Sometimes terminology changes faster than the technology it applies to. That’s arguably the case for the term application processor. Specifically, an application processor is a special kind of microprocessor. The application processor moniker came out of the cellular industry. In a mobile device, it refers to a chip used for the primary processing of cellular phone and other smart functions. This is in contrast with the chips that handle background functions such as running the display, handling wireless communications and managing power drain.
One big difference between a microprocessor and an application processor is their physical packaging. Many microprocessors are standard ICs with a standard part number. In contrast, mobile application processors are more typically systems on a chip (SoC) that incorporate the IP of one or more processor cores along with other ancillary functions.
Another difference is in the operating systems the two processors run. More general purpose embedded processors typically run a real-time operating system (RTOS) such as Integrity, VxWorks, or QNX Neutrino. An RTOS typically includes a real-time kernel that guarantees a certain capability within a specified time constraint, plus other higher-level services such as file management, protocol stacks, a graphical user interface, and so forth.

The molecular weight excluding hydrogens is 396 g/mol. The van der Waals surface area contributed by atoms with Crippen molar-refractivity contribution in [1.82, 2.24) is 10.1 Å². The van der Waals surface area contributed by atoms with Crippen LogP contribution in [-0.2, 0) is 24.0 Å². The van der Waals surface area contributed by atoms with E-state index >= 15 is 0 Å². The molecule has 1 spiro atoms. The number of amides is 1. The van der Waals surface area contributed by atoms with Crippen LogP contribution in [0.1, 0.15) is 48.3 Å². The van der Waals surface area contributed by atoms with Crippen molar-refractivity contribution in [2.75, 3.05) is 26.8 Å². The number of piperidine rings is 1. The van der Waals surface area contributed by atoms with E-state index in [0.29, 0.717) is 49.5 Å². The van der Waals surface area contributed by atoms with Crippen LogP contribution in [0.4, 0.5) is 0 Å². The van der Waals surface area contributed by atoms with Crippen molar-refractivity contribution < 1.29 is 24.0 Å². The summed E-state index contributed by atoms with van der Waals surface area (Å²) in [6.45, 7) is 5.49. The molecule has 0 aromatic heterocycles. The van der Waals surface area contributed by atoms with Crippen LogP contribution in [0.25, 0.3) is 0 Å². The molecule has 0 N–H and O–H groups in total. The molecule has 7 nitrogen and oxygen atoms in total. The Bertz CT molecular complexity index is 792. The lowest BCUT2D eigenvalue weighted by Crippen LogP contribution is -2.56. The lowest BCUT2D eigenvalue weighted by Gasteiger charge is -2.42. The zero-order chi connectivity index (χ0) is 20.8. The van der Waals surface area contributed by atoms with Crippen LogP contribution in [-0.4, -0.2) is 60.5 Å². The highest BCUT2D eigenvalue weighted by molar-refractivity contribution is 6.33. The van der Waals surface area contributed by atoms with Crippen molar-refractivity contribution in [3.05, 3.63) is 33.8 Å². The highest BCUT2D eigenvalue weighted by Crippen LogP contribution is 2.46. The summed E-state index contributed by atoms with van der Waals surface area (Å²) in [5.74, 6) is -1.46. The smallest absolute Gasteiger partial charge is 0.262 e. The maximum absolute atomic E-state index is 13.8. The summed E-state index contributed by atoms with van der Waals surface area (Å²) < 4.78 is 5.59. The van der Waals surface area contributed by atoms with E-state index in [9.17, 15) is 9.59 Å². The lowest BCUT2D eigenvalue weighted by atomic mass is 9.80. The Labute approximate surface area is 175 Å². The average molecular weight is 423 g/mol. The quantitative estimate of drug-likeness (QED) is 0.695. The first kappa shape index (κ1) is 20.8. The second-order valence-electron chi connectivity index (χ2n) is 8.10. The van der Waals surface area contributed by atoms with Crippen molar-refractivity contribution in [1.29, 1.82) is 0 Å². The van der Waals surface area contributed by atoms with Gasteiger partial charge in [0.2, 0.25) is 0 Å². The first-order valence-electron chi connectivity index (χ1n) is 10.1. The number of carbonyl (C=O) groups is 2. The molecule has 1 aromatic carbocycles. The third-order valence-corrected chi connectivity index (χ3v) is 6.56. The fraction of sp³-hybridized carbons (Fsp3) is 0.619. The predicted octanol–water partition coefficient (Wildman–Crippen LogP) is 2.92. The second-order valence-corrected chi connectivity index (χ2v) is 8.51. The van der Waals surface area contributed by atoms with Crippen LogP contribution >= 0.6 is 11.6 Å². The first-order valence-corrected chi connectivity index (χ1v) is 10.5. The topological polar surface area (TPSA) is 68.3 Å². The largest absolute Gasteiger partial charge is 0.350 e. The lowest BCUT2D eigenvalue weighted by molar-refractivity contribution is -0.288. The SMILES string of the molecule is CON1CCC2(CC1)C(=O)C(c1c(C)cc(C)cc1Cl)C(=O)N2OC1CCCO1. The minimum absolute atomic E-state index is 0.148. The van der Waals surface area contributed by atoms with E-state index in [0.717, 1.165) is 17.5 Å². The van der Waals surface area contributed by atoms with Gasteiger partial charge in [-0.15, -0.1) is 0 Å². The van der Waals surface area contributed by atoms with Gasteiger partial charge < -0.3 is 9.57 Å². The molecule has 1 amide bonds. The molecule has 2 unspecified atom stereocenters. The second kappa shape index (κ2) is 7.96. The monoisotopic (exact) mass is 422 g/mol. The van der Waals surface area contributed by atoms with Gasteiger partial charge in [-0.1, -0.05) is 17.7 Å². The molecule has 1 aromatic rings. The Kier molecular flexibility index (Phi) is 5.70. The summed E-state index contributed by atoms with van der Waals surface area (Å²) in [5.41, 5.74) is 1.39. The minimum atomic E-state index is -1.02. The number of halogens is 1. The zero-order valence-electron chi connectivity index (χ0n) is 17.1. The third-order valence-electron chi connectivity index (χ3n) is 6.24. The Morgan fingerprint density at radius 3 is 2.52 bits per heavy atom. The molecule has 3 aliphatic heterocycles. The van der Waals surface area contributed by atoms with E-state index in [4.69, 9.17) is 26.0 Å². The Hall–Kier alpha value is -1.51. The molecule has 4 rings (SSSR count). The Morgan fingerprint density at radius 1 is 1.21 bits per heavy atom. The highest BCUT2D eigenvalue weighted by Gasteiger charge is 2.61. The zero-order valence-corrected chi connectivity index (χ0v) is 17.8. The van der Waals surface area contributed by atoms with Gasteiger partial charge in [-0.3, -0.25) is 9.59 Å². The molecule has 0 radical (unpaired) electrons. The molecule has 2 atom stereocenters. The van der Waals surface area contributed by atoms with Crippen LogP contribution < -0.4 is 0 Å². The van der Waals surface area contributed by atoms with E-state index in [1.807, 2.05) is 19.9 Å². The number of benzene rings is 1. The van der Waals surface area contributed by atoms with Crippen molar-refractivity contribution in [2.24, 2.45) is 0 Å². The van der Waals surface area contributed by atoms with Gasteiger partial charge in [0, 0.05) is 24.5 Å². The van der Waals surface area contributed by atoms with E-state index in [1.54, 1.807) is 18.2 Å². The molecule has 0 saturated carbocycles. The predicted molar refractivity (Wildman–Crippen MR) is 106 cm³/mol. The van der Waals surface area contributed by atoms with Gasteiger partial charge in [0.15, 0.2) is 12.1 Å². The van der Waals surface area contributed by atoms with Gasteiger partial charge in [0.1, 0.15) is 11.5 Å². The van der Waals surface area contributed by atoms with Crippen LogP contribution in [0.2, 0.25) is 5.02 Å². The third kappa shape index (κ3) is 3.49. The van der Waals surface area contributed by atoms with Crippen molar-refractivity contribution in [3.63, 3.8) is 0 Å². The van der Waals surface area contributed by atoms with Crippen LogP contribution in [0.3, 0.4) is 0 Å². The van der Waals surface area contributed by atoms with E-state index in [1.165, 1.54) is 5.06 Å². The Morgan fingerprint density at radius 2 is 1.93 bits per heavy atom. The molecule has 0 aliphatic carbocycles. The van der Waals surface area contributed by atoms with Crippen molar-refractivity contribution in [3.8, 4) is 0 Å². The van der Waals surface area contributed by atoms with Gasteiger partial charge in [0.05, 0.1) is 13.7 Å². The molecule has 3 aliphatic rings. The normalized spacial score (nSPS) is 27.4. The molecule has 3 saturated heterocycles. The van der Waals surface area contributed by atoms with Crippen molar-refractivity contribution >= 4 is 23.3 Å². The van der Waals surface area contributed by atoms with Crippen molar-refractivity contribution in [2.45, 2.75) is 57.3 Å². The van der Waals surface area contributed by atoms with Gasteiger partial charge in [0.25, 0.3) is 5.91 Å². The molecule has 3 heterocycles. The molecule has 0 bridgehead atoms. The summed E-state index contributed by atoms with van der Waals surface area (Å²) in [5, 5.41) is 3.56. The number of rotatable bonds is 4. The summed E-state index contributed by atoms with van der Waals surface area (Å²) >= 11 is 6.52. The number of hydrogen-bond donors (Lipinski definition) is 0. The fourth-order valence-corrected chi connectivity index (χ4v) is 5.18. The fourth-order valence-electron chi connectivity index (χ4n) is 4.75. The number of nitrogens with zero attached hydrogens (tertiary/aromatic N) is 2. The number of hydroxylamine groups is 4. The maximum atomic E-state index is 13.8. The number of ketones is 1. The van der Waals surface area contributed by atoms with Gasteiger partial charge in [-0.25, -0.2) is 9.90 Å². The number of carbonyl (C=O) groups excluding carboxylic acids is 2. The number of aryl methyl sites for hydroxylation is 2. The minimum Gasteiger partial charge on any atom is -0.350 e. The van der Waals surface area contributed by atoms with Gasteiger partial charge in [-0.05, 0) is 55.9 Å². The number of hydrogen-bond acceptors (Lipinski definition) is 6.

In contrast, application processors typically run a mobile operating system environment, basically a specialized RTOS, as well as applications software.
Another point to note is that where microprocessors may incorporate up to four processor cores, the SoCs hosting application processors may include not just multiple processor (typically ARM) cores, but also several graphics processing units (GPUs), cache memories, memory controllers for communicating with off-chip DRAM, audio and video decoders (and encoders), USB host controllers, and other functions as well.
There are a number of application processor suppliers. Among the most well-known are Nvidia with its five-core Tegra processor, Qualcomm with its Snapdragon, and Samsung with the Exynos line. Many low-cost smartphones are powered by a MediaTek processor. Non-smartphone mobile devices such as the Kindle Fire tablet use a Texas Instruments application processor called OMAP (open multi-media applications platform).
Another point to note about the application processors in smartphones is that they are often packaged in a way where a dynamic RAM package mounts on top of the application processor SoC. The technique is known as package-on-package (PoP). The benefit of this technique is that it requires only a separate NAND flash storage to be operable.
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